The present results show that a majority of the surveyed DPs, with or without certified further education and training in dental prophylaxis, have basic knowledge of various IC devices and their applications. In addition, it seems that the personal usage of IC devices of the surveyed DPs, despite further education, is the basis for the IC recommendations. Patient-specific factors or scientific evidence were given secondary consideration. Regardless of the evaluation time point, only 47 % of DP– and 32 % of DP+ considered patients’ preferences when making recommendations (DP– vs. DP+: p = 0.098), which can influence patients’ cooperation. However, the results of this study show that there is a significant relationship between specialization to DH and participants’ decision to consider patients’ cooperation as a basis for recommendations. Individualized recommendations are crucial when the prevention of oral diseases such as caries, gingivitis, and periodontitis is the focus. Only if the motivation and instruction of the patients is individually adapted to multiple parameters (e.g. age, periodontal health status) and needs (e.g. lim­ited motor skills, fixed orthodontic appliances) of the patients, a long-term acceptance for regular home IC can be expected. The basic prerequisite for this is patient loyalty and education on the causes of periodontal diseases and caries as well as the various options for therapy and prevention, which must be individually adapted to the patients’ understanding [8, 12], for example, supported by illustrations or videos. If, during the evaluation, it becomes clinically apparent that the home IC is not performed adequately or the patients report a lack of or difficulty in using the IC devices, the primary recommendation should be adapted to the patients’ current situation. Complementary to this conventional instruction in dental practice, due to the increased use of digital media (e.g., smartphones) in all age groups, it is conceivable that these can be used to guide oral hygiene at home, as described by Günay et al. [7]. To be successful in the long term in the context of patient-centered dentistry, any recommendations on home oral hygiene should be properly communicated [15]. Patients should be treated with equal respect and should be “met on an equal footing” (e.g., according to the principle of Participatory Decision Making [17]). Instructions should not be given “top-down” [5]. In addition, according to the principle of evidence-based dentistry, the primary recommendation should be evaluated after implementation regarding clinical success and adjusted if necessary (evidence-based decision making). However, when considering the recommendations for the selection of specific IC devices based on current scientific studies, the available study results show some contradictions. For the prevention and treatment of gingivitis and periodontitis, respectively, size-adapted IDB, as opposed to dental floss, are recommended as first choice for IC1. When the point of contact between adjacent teeth is tight with open interdental spaces, as after attachment loss, flossing is not very effective in biofilm management due to the concave root surfaces below the cemento-enamel junction (CEJ) [3]. Due to a higher potential for trauma, e.g., as a result of a tight point of contact and thus increased force [2], flossing may even be contraindicated. However, the surveyed participants favored dental floss and IDB equally often over all other IC devices in their recommendations, regardless of their qualification and time of evaluation (Tab. 2). Evidence-based dental floss, as well as rubber interdental bristles, dental woodsticks or oral irrigators, are only recommended for interdental space morphology if it is not possible to clean with IDB1. Therefore, the present questionnaire study specifically asked DPs about the newer group of rubber interdental bristles, which, according to Abouassi et al. [1], have a higher patient acceptance and, according to the present results, are already recommended as an alternative by 25 % of the participants. On the other hand, van der Weijden et al. [16] found only very weak evidence of rubber interdental bristles for gingivitis and plaque reduction in their recent meta-analysis among gingivitis patients.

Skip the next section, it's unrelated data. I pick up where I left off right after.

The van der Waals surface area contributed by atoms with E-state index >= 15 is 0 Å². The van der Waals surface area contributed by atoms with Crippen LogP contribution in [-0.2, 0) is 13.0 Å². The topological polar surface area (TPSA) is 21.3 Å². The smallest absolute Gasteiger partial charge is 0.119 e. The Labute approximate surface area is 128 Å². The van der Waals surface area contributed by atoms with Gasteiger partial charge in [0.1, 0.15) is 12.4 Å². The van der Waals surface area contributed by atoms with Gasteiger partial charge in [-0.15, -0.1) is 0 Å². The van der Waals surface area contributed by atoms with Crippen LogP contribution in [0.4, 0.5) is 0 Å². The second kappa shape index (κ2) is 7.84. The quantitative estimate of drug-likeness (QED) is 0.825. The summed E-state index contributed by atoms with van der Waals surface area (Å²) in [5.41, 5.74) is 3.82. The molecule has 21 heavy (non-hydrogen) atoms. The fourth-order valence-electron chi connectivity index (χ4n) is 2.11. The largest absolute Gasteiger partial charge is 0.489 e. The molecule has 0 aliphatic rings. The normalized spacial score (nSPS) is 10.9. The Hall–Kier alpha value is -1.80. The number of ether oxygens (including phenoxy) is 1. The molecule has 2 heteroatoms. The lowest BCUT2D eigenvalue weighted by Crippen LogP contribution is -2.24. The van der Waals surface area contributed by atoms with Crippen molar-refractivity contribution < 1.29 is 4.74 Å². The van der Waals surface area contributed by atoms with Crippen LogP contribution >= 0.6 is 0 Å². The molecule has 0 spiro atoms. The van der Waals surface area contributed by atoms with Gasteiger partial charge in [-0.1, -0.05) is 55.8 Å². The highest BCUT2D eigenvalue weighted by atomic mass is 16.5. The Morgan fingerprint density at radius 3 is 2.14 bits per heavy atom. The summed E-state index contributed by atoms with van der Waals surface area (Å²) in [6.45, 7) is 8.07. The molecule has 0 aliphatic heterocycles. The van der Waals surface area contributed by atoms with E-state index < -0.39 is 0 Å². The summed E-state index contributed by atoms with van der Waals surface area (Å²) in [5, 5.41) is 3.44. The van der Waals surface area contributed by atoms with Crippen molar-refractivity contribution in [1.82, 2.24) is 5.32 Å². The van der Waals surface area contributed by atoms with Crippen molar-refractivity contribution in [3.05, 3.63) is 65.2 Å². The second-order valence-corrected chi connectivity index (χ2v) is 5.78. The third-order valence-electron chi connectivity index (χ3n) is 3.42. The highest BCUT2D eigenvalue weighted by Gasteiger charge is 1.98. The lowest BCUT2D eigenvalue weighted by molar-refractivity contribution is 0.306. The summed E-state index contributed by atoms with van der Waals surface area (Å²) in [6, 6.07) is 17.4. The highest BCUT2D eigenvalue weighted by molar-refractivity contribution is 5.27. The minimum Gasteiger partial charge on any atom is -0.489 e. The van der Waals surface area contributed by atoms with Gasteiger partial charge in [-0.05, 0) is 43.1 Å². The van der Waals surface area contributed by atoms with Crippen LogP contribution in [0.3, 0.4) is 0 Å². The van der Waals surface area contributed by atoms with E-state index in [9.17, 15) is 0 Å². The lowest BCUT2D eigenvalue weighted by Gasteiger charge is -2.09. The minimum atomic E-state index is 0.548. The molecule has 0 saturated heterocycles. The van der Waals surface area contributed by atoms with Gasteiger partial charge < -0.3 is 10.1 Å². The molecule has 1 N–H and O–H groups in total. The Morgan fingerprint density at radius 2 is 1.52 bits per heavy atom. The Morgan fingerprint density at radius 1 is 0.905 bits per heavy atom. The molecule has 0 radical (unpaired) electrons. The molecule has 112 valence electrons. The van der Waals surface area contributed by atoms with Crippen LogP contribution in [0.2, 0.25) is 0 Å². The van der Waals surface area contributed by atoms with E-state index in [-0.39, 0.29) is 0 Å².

This is possibly due to the reduced cleaning effectiveness, which is inherent to the functional design of the IC device, in contrast to the IDB with metal core [6]. The use of nylon bristles of conventional IDB with the possibility of cleaning even concave interdental surfaces can be clearly mentioned as an advantage here. However, these bristles must be fixed with a metal core, which often leads to discomfort, trauma to the soft tissues or bending. This can only be prevented by intensive training of the DPs on the necessity and scope of structured instruction and motivation with adaptation of the correct IC device and its correct size to the individual patient’s situations and preferences. Although approximately 44 % of all participants in the current study reported evidence-based findings as the basis for their recommendations to patients, more efforts need to be made to make the basis of decision-making less dependent on personal perception (approximately 75 % of all participants).